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NBA Draft: Jay Bilas Delivers Effusive Praise But ESPN Needs to Shake Up the Cast

The consensus on ESPN’s Thursday’s NBA draft? Dullsville. The production was a snoozer. Like a Monday Night Football game, everybody at ESPN loved every draft pick. There were certainly a couple WOW picks – for starters, Dion Waiters 4th, and certainly Terrence Ross 8th – yet ESPN’s talking heads trio of Jay Bilas, Jeff Van Gundy and Chris Broussard rarely got into disagreements or challenged one another.

Portland had two top 11 picks and came away with Damian Lillard and Meyers Leonard – both might be fine players – but the Blazers could have had Austin Rivers and Tyler Zeller. There were plenty of opportunities for discussions and compelling TV.

It was boring TV.

Why is Van Gundy even on the telecast? He essentially admits to watching very little college hoops, and offers nothing but the occasional moment of deadpan humor. Chris Broussard, who once was a great reporter for the New York Times, spoke in broad generalities for 95 percent of the broadcast. After the Top 10 picks, you could see ESPN going to him less and less and Fran Fraschilla more and more.

(ESPN seems to be conflicted over how to use Broussard. Is he an X’s and O’s guy? Is he an “information” guy like Peter King is on NBC or Chris Mortensen is at ESPN for football? It feels like ESPN wants him to be one of the two, but he isn’t quite ready for either role.)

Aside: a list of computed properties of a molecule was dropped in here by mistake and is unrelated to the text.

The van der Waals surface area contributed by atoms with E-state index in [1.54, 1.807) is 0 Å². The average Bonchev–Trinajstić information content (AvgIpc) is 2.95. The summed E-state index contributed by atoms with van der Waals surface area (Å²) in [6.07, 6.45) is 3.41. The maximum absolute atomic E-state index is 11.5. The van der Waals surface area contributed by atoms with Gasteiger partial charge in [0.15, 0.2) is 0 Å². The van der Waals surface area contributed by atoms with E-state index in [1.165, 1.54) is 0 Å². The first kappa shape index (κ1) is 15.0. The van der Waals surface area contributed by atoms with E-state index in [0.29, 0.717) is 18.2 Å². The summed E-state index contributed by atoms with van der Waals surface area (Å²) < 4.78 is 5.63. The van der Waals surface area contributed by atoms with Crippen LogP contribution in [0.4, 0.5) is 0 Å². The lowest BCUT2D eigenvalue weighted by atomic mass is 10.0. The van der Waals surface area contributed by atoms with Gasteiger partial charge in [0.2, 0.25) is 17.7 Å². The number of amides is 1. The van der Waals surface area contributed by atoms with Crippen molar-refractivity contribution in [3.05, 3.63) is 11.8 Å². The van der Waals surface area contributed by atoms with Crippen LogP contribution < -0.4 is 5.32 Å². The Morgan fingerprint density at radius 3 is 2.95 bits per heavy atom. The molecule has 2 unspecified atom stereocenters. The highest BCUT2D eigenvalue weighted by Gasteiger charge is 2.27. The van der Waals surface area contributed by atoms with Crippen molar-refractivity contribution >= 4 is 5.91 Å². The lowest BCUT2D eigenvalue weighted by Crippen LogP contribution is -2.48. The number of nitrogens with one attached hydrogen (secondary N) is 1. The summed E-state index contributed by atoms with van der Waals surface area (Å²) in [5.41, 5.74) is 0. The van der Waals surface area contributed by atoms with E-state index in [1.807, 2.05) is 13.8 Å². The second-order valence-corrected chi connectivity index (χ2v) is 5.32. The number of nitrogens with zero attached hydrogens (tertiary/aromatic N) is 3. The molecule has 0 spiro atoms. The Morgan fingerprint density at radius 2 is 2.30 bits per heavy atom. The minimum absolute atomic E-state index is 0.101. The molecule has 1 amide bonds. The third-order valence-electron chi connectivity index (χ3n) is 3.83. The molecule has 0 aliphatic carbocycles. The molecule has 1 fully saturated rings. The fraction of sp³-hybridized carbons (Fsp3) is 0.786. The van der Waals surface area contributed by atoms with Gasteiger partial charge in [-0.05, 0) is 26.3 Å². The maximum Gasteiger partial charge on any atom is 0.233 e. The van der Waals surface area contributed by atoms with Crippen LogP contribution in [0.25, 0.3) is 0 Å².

Perhaps I’m being too critical. Maybe I enjoy the riveting NFL draft so much, I wish ESPN put as much effort into picking as strong a crew for the NFL draft. A couple suggestions:

* Jalen Rose excelled in college and the pros. Since he’s going to College Gameday anyway, why not have him practice sparring with Bilas?
* If Rose replaces Broussard, then Doug Gottlieb – another guy who will generated plenty of back-and-forth with Bilas – should be moved from the radio team and take Van Gundy’s seat. Then, like the NFL draft does, ESPN can cut away to reporters like Ric Bucher and Chris Broussard and Andy Katz to give viewers the NBA angle.

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